Great Casterton

Great Casterton

Saint Peter and Paul's Church, Great Casterton - - 732997.jpg

Saint Peter and Paul's Church from the
Old Great North Road
Great Casterton is located in Rutland
 Great Casterton shown within Rutland
Area  3.6 sq mi (9.3 km2[1]
Population 434 2001 Census[2]
   – density  121/sq mi (47/km2)
OS grid reference TF005090
   – London  83 miles (134 km) SSE 
Unitary authority Rutland
Shire county Rutland
Ceremonial county Rutland
Region East Midlands
Country England
Sovereign state United Kingdom
Post town STAMFORD
Postcode district PE9
Dialling code 01780
Police Leicestershire
Fire Leicestershire
Ambulance East Midlands
EU Parliament East Midlands
UK Parliament Rutland and Melton

Great Casterton is a village and civil parish in the county of Rutland in the East Midlands of England. It is located at the crossing of the Roman Ermine Street and the River Gwash.


The village is approximately three miles to the north-west of Stamford and very close to the county border with Lincolnshire (South Kesteven). Just to the north is Tickencote.

The parish boundary, to the south and east, lies close to the village, and follows the River Gwash. Just west of the B1081 bridge over the Gwash, it borders Tinwell. Just to the west of Ingthorpe (part of Tinwell), it borders Tickencote. The parish boundary crosses the A1 at the turn off for the village. The boundary then follows the A1 north, along the next hedge to the east (a field's width). It passes to the east of Tickencote Warren, and at Exeter Gorse it briefly borders Horn, then meets Pickworth. It passes to the south of Eayres Lodge, includes Woodhead, crossing Pickworth Road south of Taylor's Farm. West of Tolethorpe Oaks, it briefly meets Ryhall, then borders Little Casterton southwards, passing Frith Farm to the west and broadly follows the Danelaw Way. North of Little Casterton village, the boundary meets the Gwash.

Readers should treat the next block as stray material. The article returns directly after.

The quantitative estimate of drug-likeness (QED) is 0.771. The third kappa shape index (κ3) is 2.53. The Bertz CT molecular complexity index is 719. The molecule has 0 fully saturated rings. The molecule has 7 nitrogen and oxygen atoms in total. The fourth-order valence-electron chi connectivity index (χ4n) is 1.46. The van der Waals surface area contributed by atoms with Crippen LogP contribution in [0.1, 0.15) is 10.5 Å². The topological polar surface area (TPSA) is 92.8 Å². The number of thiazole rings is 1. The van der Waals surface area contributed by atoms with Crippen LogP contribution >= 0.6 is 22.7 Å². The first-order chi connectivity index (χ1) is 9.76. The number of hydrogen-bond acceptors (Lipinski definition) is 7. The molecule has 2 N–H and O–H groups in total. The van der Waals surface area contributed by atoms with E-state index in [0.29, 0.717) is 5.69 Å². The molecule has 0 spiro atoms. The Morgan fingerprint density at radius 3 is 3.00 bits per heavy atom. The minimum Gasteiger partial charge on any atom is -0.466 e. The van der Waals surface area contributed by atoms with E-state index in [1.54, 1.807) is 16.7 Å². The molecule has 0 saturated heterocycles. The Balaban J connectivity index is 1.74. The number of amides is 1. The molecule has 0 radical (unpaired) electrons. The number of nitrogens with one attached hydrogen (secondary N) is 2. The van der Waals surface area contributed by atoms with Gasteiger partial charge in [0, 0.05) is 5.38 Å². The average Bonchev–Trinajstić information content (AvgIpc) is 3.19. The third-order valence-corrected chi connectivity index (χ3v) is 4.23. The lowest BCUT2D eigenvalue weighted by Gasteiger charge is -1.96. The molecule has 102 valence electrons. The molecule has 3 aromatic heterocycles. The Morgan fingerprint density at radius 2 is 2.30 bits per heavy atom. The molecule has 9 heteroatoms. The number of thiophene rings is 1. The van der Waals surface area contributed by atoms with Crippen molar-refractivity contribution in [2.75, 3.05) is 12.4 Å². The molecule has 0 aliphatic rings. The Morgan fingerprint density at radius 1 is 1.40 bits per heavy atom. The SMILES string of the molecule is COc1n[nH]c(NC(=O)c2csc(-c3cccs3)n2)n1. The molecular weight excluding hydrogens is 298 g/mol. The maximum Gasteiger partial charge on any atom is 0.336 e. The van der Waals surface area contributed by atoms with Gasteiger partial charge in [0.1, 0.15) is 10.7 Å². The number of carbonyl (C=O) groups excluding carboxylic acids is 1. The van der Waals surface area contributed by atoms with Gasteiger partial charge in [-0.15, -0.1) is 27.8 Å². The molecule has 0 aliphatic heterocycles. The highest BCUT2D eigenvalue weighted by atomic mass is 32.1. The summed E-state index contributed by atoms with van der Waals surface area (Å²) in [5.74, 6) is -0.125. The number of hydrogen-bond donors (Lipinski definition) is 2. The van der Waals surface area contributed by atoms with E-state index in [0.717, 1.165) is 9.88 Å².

The A1 road which follows the path of Ermine Street, ran through the centre of the village until the construction of the Stamford bypass in 1960; the former route of the Great North Road is now the B1081.

There is a very small nature reserve, Great Casterton Road Banks, to the south of the village containing examples of rare plants such as Sulphur Clover and Greater Broomrape.


Roman town

The earliest recorded settlement was a Roman fort in the year 44 AD. A civilian settlement developed which was later a walled town and the defences are still apparent. Archaeological excavations have been conducted on the town, a villa near the Gwash and burials including early Anglo-Saxons. Two miles north of the town are the earthwork remains of Woodhead Castle, a medieval moated ringwork with attached bailey.

The village church, dedicated to St Peter & St Paul is entered via an arched war memorial remembering the dead of both World Wars. The benefice is shared with Pickworth, Tickencote and Little Casterton.


The village has both a primary school (Great Casterton Church of England Primary School) and a secondary school (Casterton Business and Enterprise College). There are two pubs in the village, the Plough Inn (click for website) [1] and the Crown Inn.


  1. ^ "A vision of Britain through time". University of Portsmouth. Retrieved 15 February 2009. 
  2. ^ "Rutland Civil Parish Populations". Rutland County Council. 2001. Retrieved 15 February 2009.